In response to events hosted by Columbia University College Republicans that brought conservative, white supremacist speakers Tommy Robinson and Mike Cernovich to campus, the Columbia College Student Council has submitted a formal concern report to the Office of Student Conduct and Community Standards.
The decision to file a complaint was agreed upon during CCSC’s previous general body meeting, after the Black Students’ Organization submitted a request to CCSC to pull funding from CUCR following its invitation of Robinson and Cernovich. Although CCSC did not endorse BSO’s original proposal, its members collectively decided to submit a report through SCCS in order to begin an investigation into both CUCR events.
Security for events featuring Robinson and Cernovich respectively cost $1,358 and $2,185—funds that come from council-controlled securities and facilities funds that are, in turn, funded by student activities fees. In comparison, the median cost of all student events last year was $672, according to CCSC President Nathan Rosin, CC ’18.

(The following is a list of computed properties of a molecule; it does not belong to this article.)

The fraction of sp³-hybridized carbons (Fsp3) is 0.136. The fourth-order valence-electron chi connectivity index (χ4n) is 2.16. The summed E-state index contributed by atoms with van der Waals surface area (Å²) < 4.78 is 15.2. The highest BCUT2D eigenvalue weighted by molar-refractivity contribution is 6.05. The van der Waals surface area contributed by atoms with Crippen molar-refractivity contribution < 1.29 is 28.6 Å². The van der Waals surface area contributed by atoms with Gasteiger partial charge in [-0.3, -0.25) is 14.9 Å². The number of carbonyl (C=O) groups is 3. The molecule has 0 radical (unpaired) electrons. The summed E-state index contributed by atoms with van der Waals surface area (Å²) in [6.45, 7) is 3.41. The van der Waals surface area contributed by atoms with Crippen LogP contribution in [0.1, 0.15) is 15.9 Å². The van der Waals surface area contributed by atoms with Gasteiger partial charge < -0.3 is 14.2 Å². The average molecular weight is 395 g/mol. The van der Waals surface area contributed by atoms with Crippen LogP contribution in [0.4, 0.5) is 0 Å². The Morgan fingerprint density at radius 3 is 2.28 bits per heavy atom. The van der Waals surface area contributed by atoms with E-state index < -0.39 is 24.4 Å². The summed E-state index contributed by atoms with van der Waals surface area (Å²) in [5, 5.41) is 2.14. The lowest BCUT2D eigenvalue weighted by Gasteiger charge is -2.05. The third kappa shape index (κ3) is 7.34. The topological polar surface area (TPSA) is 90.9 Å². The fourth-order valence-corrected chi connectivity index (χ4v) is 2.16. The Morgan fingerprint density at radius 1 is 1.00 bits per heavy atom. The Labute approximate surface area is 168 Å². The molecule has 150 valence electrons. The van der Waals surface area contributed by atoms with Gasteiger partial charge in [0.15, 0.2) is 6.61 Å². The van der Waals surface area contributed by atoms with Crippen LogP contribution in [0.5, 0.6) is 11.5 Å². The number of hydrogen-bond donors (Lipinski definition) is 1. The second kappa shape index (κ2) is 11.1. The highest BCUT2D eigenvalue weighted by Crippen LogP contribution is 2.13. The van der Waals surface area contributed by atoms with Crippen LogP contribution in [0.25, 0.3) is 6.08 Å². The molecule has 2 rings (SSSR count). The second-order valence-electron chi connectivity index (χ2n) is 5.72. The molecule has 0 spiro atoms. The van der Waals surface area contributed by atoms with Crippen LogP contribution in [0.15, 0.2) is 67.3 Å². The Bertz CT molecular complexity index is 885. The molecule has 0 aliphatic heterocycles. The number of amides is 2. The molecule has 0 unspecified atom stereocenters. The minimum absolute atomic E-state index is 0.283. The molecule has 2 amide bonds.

Despite extensive debate on the impact these events had on students’ mental and emotional well-being, the report focuses more on the material consequences of CUCR’s events.
The second issue the report highlights is that of space, specifically of “the burden on space accessibility caused by barring student access and programming to Lerner Hall for the two nights of these events.” During Cernovich’s speech, Public Safety temporarily shut down access to Lerner, which CCSC members said resulted in student groups being forced to cancel or reschedule their events because people could not enter the building..
“We decided to focus on the objective impacts that these events had on other student groups rather than some of the conversations we had last week around the less concrete, though valid, emotional and mental impact of these events,” Vice President of Policy Nicole Allicock, CC ’18, said.
Members were also uncertain as to who will review the complaint due to the fact that the Group Adjudication Board, a newly formed committee that handles student group violations of university policy, to which CCSC appointed a representative earlier this semester, has yet to receive formal training.
“If we submit this now, it’s a question of either letting this fester until they’re trained or immediately taking care of it,” CCSC President Nathan Rosin, CC ’18, said.
The report concludes by stating that “students should not have to pay for the decisions of one group which do not only negatively impact the community, but in fact restrict all other potentially positive community programming.”
The report passed unanimously after only two minor amendments to its language.